After disembarking, Tim told me he thought we could walk to our rented apartment. Sweden has a problem with rip off taxis and we weren’t sure what the taxi situation was in Estonia.  It was cold and rainy but we didn’t have to go far and everything seems easier without those heavy car seats we had on our last trip. As Tim and I hauled our bags and children through the rain past a number of waiting taxis, I felt like an intrepid traveler.

The apartment we reserved is in the old town of Tallinn and just like all the other old towns in Europe I’ve been to, it was marked by narrow, bumpy cobblestone streets, and buildings with so much character it was hard to walk by without stopping.

Our stay in Tallinn was quite pleasant. Our apartment was spacious, modern and brand new, even though it was in an ancient building on an ancient street. The girls slept through the night. We had some amazing food (the sauces alone were fantastic: cherry sauce, elderberry sauce, blueberry sauce, mustard sauce…). The old town was full of little streets, souvenir shops, tempting restaurants and cafes, and medieval buildings. I even got to do a little shopping. After checking different shops for prices, I bought Russian nesting dolls and Estonian linens.

   

               

Estonia, I learned, is where the Skype application was developed. It is considered to be a wired country (lots of WiFi). So in case you are imaging a place with technology to match its ancient buildings, you are mistaken. Plus, the hipster scene is alive and well in Estonia. One waiter we had wore a plaid button down shirt, black-rimmed glasses and sported a well groomed mustache curled on each end like a sardonic smile.

Other people are visiting Tallinn. I heard East Coast accents, French, Italian, Spanish and Russian. But 25 percent of Eatonia’s population is Russian, so they probably weren’t visiting. 

All the service people we encountered spoke at least a little English. I don’t know a word of Estonian. It seems rude to visit another country and not even know how to say basic things like hello, please, and thank you. I rely on other people having done all the language work. I’m so terrible at languages that I’m probably doing them a favor by not butchering their native tongue. How’s that for rationalization?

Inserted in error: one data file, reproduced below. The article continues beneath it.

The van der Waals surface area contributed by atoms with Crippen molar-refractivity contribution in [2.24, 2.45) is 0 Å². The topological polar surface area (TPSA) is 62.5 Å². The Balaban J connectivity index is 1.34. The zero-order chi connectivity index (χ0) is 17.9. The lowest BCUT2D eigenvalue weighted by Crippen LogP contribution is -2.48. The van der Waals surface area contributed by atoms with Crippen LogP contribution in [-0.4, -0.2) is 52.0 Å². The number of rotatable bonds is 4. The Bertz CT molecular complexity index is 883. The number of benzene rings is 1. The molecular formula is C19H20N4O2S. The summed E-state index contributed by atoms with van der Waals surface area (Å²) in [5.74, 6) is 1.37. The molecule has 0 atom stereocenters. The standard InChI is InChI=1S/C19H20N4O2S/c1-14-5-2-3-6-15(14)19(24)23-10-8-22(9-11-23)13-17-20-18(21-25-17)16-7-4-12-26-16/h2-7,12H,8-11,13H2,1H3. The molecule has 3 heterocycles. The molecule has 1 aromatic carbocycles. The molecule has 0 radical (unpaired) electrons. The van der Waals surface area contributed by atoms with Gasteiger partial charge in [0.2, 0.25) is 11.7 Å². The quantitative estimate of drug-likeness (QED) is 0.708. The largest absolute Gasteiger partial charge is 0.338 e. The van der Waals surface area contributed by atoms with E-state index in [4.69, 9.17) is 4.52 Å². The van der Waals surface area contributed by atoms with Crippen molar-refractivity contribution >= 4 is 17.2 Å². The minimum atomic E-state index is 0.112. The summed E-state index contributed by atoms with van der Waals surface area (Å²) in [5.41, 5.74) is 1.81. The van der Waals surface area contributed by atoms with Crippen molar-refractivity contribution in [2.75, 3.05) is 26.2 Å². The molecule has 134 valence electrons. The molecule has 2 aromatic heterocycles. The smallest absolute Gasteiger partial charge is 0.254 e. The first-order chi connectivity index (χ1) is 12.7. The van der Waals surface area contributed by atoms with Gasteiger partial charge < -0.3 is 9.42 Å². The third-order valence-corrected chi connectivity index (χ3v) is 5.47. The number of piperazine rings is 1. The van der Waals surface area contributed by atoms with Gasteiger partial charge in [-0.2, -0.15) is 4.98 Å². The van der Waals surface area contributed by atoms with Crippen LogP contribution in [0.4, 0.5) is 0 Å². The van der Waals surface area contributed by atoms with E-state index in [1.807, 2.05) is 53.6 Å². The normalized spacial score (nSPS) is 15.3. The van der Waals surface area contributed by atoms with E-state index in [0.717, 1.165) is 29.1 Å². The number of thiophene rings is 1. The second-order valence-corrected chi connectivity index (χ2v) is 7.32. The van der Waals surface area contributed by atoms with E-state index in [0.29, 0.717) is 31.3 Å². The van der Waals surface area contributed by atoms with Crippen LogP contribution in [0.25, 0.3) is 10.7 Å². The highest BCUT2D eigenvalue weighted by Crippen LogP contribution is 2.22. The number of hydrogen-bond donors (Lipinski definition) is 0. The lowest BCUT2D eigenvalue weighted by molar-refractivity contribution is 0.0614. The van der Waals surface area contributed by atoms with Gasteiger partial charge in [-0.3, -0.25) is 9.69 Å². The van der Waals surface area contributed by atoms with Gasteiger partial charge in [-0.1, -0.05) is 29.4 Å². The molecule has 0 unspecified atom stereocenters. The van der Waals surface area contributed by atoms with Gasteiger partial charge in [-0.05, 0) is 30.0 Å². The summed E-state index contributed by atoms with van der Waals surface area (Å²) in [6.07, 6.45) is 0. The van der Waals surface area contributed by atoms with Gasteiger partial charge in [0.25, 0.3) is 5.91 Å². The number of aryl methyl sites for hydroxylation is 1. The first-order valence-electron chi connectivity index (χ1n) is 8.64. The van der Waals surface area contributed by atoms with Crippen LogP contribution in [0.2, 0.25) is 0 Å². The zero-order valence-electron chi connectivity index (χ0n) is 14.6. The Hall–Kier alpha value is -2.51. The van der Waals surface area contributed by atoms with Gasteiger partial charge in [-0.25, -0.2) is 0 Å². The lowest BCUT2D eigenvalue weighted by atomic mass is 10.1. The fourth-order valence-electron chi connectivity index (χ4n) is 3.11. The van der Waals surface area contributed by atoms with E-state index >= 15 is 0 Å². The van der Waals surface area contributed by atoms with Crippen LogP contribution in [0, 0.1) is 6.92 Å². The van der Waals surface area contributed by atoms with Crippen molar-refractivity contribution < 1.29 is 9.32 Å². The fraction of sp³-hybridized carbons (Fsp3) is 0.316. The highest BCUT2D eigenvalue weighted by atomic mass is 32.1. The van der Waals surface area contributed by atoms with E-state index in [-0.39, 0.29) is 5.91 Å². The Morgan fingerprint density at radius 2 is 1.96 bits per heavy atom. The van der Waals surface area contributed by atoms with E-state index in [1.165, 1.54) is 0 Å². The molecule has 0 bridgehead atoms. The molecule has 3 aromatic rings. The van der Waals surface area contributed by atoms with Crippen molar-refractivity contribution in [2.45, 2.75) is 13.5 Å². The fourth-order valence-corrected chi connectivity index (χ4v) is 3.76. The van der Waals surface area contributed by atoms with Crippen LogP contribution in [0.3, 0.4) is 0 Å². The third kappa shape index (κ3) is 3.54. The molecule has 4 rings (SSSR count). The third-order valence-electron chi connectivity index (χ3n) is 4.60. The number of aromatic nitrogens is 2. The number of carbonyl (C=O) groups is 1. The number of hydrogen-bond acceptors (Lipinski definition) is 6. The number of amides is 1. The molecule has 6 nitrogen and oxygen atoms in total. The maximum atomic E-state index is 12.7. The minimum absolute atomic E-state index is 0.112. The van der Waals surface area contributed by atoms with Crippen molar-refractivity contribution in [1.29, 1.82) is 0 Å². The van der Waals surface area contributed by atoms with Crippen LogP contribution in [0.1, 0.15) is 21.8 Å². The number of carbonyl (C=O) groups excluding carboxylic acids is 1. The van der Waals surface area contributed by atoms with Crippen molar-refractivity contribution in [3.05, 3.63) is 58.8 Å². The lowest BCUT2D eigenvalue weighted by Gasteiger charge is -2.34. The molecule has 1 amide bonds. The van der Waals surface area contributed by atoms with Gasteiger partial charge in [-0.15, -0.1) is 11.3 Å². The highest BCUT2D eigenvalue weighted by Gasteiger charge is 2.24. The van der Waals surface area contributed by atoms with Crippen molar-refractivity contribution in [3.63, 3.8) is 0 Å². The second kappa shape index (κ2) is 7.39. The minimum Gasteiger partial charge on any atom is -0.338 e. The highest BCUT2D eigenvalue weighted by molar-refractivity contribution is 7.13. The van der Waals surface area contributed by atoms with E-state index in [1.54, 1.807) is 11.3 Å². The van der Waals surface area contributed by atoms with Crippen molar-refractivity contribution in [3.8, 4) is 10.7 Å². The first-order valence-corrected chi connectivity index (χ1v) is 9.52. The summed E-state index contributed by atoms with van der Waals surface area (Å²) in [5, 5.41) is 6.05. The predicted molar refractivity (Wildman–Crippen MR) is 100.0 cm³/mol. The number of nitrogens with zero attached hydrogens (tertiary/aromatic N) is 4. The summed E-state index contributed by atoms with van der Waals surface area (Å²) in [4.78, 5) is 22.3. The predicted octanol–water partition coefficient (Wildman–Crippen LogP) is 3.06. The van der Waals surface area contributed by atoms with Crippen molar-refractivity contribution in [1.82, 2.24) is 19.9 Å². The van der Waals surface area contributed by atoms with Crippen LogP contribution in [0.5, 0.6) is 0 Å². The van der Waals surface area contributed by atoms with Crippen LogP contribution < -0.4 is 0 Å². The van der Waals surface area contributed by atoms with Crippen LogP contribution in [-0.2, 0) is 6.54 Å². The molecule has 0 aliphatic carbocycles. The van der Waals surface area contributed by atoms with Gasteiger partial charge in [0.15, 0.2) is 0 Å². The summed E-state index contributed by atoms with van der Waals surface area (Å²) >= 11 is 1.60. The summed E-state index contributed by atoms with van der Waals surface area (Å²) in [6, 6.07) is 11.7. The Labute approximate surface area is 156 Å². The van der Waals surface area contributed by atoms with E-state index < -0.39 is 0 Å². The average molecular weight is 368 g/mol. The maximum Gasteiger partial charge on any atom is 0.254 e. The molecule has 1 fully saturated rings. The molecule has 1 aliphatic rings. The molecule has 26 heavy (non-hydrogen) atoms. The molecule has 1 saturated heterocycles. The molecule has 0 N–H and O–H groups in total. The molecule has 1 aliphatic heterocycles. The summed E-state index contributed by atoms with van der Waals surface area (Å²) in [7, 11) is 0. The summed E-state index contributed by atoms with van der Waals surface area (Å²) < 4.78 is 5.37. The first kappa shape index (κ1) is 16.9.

It was sad when we had to leave but we were motivated to get back to Stockholm in time for the Easter hagging on Maundy Thursday.

We stopped at a big grocery store, a hypermarket, called Rimi, and bought food and drink for the return trip. I had Zara strapped to me, my winter coat, and a tired Vanessa tagging along as I hurried through the overly warm store. That might explain why three Kindereggs ended up in my basket. Did I attempt to pay for these purchases with my credit card? I did not. Tim stepped in to pay as we checked out.

  

Our second overnight crossing of the Baltic, this time on MS Romantika, was relaxed and lacked the excitement of the first crossing. 

There was a lot more going on in the kid play area. It was manned by two young male employees in charge of making the room fun. They had face paints and balloon animals. One of the guys, Mohamed, seemed to be a kid himself. He played energetically with the kids and set bad examples like jumping off the railing that led up to the ball pit slide. He picked kids up, tickled them, and laughed loudly. Maybe I’m paranoid but I didn’t want him tickling Vanessa in the ball pit. Thankfully, it wasn’t an issue.

  

Tim went duty-free shopping and gave me a jar of pickled forest mushrooms which will be fun to try when we get home. But I can’t help but wonder how much regulation there is for mushroom products like this. They won’t be poisonous will they? Tim also checked out some of the ship’s entertainment. He said the band was pretty cheesy. For example, they had a keytar. I happen to like keytars but he had a point.

That night we all slept soundly as the MS Romantika steadily brought us back to Stockholm for our next adventure.